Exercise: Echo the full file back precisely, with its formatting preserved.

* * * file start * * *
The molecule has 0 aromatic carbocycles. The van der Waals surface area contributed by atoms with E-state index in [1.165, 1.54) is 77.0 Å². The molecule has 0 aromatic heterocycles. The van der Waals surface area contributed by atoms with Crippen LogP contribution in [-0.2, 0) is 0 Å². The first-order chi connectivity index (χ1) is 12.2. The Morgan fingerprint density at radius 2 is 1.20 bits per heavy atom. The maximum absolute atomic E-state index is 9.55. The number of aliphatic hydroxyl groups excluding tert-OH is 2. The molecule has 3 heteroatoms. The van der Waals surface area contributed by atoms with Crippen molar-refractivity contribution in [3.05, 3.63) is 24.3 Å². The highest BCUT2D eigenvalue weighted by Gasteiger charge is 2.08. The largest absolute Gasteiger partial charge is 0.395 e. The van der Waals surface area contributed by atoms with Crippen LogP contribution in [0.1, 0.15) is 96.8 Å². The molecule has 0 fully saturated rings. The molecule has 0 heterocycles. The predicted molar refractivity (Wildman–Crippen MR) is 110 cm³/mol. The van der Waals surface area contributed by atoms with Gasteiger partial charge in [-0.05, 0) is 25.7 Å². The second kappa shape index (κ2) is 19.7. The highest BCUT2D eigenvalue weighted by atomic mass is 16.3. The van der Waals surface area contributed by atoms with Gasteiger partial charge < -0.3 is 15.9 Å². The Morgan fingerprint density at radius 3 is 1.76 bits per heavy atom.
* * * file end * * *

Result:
The molecule has 0 aromatic carbocycles. The van der Waals surface area contributed by atoms with E-state index in [1.165, 1.54) is 77.0 Å². The molecule has 0 aromatic heterocycles. The van der Waals surface area contributed by atoms with Crippen LogP contribution in [-0.2, 0) is 0 Å². The first-order chi connectivity index (χ1) is 12.2. The Morgan fingerprint density at radius 2 is 1.20 bits per heavy atom. The maximum absolute atomic E-state index is 9.55. The number of aliphatic hydroxyl groups excluding tert-OH is 2. The molecule has 3 heteroatoms. The van der Waals surface area contributed by atoms with Crippen molar-refractivity contribution in [3.05, 3.63) is 24.3 Å². The highest BCUT2D eigenvalue weighted by Gasteiger charge is 2.08. The largest absolute Gasteiger partial charge is 0.395 e. The van der Waals surface area contributed by atoms with Crippen LogP contribution in [0.1, 0.15) is 96.8 Å². The molecule has 0 fully saturated rings. The molecule has 0 heterocycles. The predicted molar refractivity (Wildman–Crippen MR) is 110 cm³/mol. The van der Waals surface area contributed by atoms with Gasteiger partial charge in [-0.05, 0) is 25.7 Å². The second kappa shape index (κ2) is 19.7. The highest BCUT2D eigenvalue weighted by atomic mass is 16.3. The van der Waals surface area contributed by atoms with Gasteiger partial charge < -0.3 is 15.9 Å². The Morgan fingerprint density at radius 3 is 1.76 bits per heavy atom.